The Science of Religion
About this courseSkip About this course
Drawing on new scientific advances, this religion course examines foundational questions about the nature of religious belief and practice.
The course is based on the idea that religion is a naturalistic phenomenon — meaning it can be studied and better understood using the tools of science. Religious belief and practice emerge naturally from the structure of human psychology, and have an important impact on the structure of societies, the way groups relate to each other, and the ability of human beings to cooperate effectively.
Topics to be covered will include traditional and contemporary theories of religion, with a special emphasis on cultural evolutionary models.
The initial production of this MOOC was partially funded by a Social Sciences and Humanities Research Council (SSHRC) of Canada Partnership Grant on ‘The Evolution of Religion and Morality’ (PI: Edward Slingerland), and represents one of this grant’s major knowledge mobilization and research dissemination initiatives. Its maintenance and update has received additional support from a generous donation from the John Templeton Foundation. We also recognize the contribution of The Templeton World Charity (Project title: "The Science of Religion: A Massively Open Online Course”)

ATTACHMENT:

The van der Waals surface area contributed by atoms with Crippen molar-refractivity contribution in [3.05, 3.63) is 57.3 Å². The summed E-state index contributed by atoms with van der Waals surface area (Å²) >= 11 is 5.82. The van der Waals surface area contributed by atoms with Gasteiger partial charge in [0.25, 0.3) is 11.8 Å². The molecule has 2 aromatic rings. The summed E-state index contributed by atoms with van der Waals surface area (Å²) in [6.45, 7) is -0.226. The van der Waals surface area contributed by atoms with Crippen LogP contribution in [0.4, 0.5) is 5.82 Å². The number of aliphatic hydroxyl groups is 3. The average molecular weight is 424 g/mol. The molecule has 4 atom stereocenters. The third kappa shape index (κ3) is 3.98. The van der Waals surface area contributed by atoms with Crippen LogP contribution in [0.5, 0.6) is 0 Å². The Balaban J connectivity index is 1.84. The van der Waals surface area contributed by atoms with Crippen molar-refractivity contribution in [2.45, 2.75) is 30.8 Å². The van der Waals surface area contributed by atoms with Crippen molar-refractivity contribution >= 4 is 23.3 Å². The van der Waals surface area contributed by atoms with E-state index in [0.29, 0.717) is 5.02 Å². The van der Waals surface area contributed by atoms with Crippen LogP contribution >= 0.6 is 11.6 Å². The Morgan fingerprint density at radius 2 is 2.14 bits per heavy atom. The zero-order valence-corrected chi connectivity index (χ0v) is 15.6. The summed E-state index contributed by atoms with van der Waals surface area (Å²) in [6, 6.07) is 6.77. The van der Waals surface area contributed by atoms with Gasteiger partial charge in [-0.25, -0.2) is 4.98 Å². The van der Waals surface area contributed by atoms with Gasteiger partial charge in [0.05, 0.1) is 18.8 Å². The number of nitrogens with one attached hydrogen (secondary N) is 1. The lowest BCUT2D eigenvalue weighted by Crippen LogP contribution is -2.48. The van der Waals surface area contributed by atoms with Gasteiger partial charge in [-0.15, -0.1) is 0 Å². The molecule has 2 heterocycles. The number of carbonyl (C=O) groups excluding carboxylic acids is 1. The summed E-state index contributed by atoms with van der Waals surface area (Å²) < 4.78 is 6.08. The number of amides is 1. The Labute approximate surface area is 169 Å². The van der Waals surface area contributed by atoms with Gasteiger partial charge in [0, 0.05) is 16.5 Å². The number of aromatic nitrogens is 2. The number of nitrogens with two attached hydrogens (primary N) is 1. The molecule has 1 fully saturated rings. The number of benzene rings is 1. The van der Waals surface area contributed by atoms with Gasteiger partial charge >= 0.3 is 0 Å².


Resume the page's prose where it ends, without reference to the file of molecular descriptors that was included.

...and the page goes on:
At a glance
- Institution: UBCx
- Subject: Humanities
- Level: Introductory
- Prerequisites: None
- Language: English
- Video Transcript: English
- Associated skills: Psychology, Social Sciences
What you'll learnSkip What you'll learn
- Evolutionary and cognitive scientific approaches to the study of religion
- The origins of religion, and its role in human life
- How religion relates to morality, spirituality and atheism
- The role of religion in current events and conflict hotspots around the world
- The role religion may have played in the origin of civilization